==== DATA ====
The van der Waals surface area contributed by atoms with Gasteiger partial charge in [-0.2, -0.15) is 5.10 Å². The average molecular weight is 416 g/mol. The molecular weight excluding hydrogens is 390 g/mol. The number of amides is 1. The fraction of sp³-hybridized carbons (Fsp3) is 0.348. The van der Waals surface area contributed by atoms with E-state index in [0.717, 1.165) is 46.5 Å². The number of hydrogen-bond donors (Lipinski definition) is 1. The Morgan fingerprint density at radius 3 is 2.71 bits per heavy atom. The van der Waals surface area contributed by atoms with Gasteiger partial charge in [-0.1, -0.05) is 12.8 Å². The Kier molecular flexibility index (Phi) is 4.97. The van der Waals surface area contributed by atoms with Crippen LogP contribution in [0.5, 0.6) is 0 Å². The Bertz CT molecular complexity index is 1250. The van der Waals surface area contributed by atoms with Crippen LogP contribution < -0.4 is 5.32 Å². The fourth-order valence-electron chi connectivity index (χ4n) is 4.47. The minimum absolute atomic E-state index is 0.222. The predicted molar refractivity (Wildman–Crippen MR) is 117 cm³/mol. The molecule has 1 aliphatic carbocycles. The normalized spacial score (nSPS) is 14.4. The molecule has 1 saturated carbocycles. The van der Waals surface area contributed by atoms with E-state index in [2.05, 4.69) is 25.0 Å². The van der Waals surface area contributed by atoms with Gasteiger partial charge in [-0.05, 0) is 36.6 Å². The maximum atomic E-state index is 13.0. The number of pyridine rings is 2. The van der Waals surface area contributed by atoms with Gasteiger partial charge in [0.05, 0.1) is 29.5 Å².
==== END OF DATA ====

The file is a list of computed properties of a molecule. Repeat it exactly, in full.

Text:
The van der Waals surface area contributed by atoms with Gasteiger partial charge in [-0.2, -0.15) is 5.10 Å². The average molecular weight is 416 g/mol. The molecular weight excluding hydrogens is 390 g/mol. The number of amides is 1. The fraction of sp³-hybridized carbons (Fsp3) is 0.348. The van der Waals surface area contributed by atoms with E-state index in [0.717, 1.165) is 46.5 Å². The number of hydrogen-bond donors (Lipinski definition) is 1. The Morgan fingerprint density at radius 3 is 2.71 bits per heavy atom. The van der Waals surface area contributed by atoms with Gasteiger partial charge in [-0.1, -0.05) is 12.8 Å². The Kier molecular flexibility index (Phi) is 4.97. The van der Waals surface area contributed by atoms with Crippen LogP contribution in [0.5, 0.6) is 0 Å². The Bertz CT molecular complexity index is 1250. The van der Waals surface area contributed by atoms with Crippen LogP contribution < -0.4 is 5.32 Å². The fourth-order valence-electron chi connectivity index (χ4n) is 4.47. The minimum absolute atomic E-state index is 0.222. The predicted molar refractivity (Wildman–Crippen MR) is 117 cm³/mol. The molecule has 1 aliphatic carbocycles. The normalized spacial score (nSPS) is 14.4. The molecule has 1 saturated carbocycles. The van der Waals surface area contributed by atoms with E-state index in [2.05, 4.69) is 25.0 Å². The van der Waals surface area contributed by atoms with Gasteiger partial charge in [-0.05, 0) is 36.6 Å². The maximum atomic E-state index is 13.0. The number of pyridine rings is 2. The van der Waals surface area contributed by atoms with Gasteiger partial charge in [0.05, 0.1) is 29.5 Å².